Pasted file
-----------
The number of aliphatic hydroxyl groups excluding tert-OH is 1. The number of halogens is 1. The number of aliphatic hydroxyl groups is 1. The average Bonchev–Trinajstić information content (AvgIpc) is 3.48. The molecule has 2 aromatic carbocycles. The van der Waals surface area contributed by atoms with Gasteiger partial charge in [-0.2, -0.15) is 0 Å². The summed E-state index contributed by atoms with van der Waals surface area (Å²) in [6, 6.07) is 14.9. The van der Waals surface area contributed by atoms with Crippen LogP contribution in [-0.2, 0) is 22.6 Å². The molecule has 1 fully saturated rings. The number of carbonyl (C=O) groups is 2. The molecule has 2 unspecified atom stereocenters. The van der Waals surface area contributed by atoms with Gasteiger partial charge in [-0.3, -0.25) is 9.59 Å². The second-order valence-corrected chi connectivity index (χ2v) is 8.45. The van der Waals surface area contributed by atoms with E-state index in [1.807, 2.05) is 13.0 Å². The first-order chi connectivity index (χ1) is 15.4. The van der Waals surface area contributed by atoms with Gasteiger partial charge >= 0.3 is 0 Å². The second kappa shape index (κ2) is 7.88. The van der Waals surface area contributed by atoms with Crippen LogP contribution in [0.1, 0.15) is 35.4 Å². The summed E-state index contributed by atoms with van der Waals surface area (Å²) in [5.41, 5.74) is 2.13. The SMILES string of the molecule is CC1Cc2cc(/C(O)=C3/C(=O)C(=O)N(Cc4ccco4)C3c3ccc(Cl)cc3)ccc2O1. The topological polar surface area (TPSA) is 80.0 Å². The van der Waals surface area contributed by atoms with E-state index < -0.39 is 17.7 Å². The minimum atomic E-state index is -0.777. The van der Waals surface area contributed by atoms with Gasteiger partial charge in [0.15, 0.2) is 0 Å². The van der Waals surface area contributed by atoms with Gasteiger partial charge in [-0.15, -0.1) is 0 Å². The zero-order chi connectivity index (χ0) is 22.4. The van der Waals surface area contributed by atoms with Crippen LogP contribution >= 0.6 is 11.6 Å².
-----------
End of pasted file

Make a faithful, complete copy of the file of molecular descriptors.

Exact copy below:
The number of aliphatic hydroxyl groups excluding tert-OH is 1. The number of halogens is 1. The number of aliphatic hydroxyl groups is 1. The average Bonchev–Trinajstić information content (AvgIpc) is 3.48. The molecule has 2 aromatic carbocycles. The van der Waals surface area contributed by atoms with Gasteiger partial charge in [-0.2, -0.15) is 0 Å². The summed E-state index contributed by atoms with van der Waals surface area (Å²) in [6, 6.07) is 14.9. The van der Waals surface area contributed by atoms with Crippen LogP contribution in [-0.2, 0) is 22.6 Å². The molecule has 1 fully saturated rings. The number of carbonyl (C=O) groups is 2. The molecule has 2 unspecified atom stereocenters. The van der Waals surface area contributed by atoms with Gasteiger partial charge in [-0.3, -0.25) is 9.59 Å². The second-order valence-corrected chi connectivity index (χ2v) is 8.45. The van der Waals surface area contributed by atoms with E-state index in [1.807, 2.05) is 13.0 Å². The first-order chi connectivity index (χ1) is 15.4. The van der Waals surface area contributed by atoms with Gasteiger partial charge >= 0.3 is 0 Å². The second kappa shape index (κ2) is 7.88. The van der Waals surface area contributed by atoms with Crippen LogP contribution in [0.1, 0.15) is 35.4 Å². The summed E-state index contributed by atoms with van der Waals surface area (Å²) in [5.41, 5.74) is 2.13. The SMILES string of the molecule is CC1Cc2cc(/C(O)=C3/C(=O)C(=O)N(Cc4ccco4)C3c3ccc(Cl)cc3)ccc2O1. The topological polar surface area (TPSA) is 80.0 Å². The van der Waals surface area contributed by atoms with E-state index < -0.39 is 17.7 Å². The minimum atomic E-state index is -0.777. The van der Waals surface area contributed by atoms with Gasteiger partial charge in [0.15, 0.2) is 0 Å². The van der Waals surface area contributed by atoms with Gasteiger partial charge in [-0.15, -0.1) is 0 Å². The zero-order chi connectivity index (χ0) is 22.4. The van der Waals surface area contributed by atoms with Crippen LogP contribution >= 0.6 is 11.6 Å².